Wrapped in heavy coats against the November chill, thousands of visitors crowd onto the paths circling the Tower of London to catch a glimpse of the extraordinary "sea" of crimson filling the castle's moat below.
The blood-red tide which flows from one of the palace's windows and laps at its ancient stone walls is made of hundreds of thousands of individually handcrafted ceramic poppies.
Each of the 888,246 blooms in the artwork, "Blood Swept Lands and Seas of Red," represents a life lost in World War I -- one for each of the British and Colonial soldiers killed in the conflict that began 100 years ago.
And as Britain commemorates Armistice Day in the war's centenary year, the final poppy will be "planted" shortly before 11am on November 11, the time at which the armistice was signed, ending the war in 1918.
Once the evolving artwork, which began with the planting of the first poppy by Tower of London Yeoman Warder Crawford Butler on July 17, is "complete" a lone bugler will play the Last Post, signaling the start of two minutes' silence in memory of the war dead.
Less than 24 hours later, the army of thousands of volunteers who helped put it together will sweep in and begin dismantling it, "picking" each flower.
The poppies will then be checked, cleaned and packed before being shipped to their new owners -- each has been sold, for £25 (about $40), to benefit six armed forces charities.
But following widespread calls for the hugely popular installation to remain in place longer, even until 2018, leaving them at the Tower for the duration of the WWI anniversary, organizers said two parts of the display would be kept in place until the end of November.
The "weeping window" and the "wave" of poppies across the path leading into the Tower will then be taken on a tour of the UK, before becoming part of the permanent exhibitions at the Imperial War Museums in London and Manchester.
Historic Royal Palaces (HRP), the organization which runs the Tower of London, tweeted: "We're pleased to confirm that these two major features of the #TowerPoppies will be going on national tour until 2018."
HRP says in excess of 4 million people -- between 60,000 and 70,000 a day -- are expected to have visited the installation by the time it ends.
In a statement, British Prime Minister David Cameron said: "The poppy display at the Tower of London has in a very short space of time become a much loved and respected monument.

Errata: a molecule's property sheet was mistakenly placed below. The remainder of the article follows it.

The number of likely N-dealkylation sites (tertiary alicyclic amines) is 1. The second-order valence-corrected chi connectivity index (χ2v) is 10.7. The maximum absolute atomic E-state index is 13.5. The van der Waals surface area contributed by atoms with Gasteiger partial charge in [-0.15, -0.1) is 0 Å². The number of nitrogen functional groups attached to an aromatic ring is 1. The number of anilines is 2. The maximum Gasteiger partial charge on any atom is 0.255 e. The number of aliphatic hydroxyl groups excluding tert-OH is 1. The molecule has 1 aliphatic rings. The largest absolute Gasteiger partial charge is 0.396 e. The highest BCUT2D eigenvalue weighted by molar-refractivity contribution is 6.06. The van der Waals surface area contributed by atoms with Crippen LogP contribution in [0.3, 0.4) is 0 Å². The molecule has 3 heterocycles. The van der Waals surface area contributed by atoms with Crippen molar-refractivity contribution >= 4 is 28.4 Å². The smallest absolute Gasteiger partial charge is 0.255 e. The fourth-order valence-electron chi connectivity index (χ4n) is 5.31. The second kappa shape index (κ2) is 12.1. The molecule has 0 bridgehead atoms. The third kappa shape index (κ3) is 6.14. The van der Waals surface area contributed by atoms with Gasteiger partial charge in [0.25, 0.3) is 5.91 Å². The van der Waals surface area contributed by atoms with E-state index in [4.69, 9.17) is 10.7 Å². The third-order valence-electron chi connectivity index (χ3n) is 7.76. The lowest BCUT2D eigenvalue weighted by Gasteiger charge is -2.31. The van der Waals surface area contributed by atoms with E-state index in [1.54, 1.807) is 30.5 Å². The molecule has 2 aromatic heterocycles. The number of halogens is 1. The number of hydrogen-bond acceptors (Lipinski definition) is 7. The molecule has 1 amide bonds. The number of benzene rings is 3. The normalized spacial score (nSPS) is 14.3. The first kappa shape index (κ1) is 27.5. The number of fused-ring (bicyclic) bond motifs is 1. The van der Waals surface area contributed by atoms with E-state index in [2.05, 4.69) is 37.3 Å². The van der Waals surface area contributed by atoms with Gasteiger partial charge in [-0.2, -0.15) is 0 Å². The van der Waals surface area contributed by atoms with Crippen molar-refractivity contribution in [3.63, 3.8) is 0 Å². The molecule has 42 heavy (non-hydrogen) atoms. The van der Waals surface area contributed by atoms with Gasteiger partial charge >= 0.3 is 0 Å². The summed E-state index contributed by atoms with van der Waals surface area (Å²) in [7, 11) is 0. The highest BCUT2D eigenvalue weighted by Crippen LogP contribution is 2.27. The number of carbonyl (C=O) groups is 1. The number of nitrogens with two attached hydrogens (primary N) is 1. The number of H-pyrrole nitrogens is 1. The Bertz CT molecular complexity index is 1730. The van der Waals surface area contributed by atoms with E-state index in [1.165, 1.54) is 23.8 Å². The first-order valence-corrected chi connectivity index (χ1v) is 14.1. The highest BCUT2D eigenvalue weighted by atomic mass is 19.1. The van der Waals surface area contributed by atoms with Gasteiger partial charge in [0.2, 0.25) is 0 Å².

"We want to ensure that as many people as possible have the opportunity to witness it ... By displaying parts of the installation around the country and then permanently in the Imperial War Museum, we have ensured that this poignant memorial will be saved for the nation."
The HRP spokeswoman told CNN that the display's creators, ceramic artist Paul Cummins andtheater designer Tom Piper, had always intended it to be an evolving memorial. "That was very much part of the artists' intentions, the transient nature of it, as is the idea that it will then be dispersed, that the poppies will find new homes," she said.
HRP and Transport for London have warned those heading to the Tower to see the poppies in their last days and weeks that there are likely to be large crowds in the area, and that public transport and Tube stations nearby will be far busier than usual.
In order to allow more people to experience it, the artwork has been illuminated until midnight each evening.
There are reports that some of those who have bought the blooms are trying to cash in on the enormous popularity of the installation by selling their flowers on internet auction site eBay for more than double their original price. An eBay spokesman told Britain's Daily Mail newspaper that such inappropriate listings would be canceled.
Cameron praised all of those involved in the "extraordinary project," which he said had "brought forward from the British public a huge amount of reverence for those who have given their lives and served our country."
"The numbers going to see this display have been truly extraordinary," he said at the weekly Prime Minister's Questions session in parliament, adding that money raised from the sale of the poppies was likely to fund valuable work by veterans' charities.
Poppies have been used as a way of commemorating World War I for decades -- in Britain, thousands of paper flowers are sold for charity each year to be worn in people's lapels.
The flowers grew over the battlefields of northern France and Belgium, inspiring one of the most famous poems written about the conflict, by John McCrae: "In Flanders fields the poppies blow, Between the crosses, row on row ..."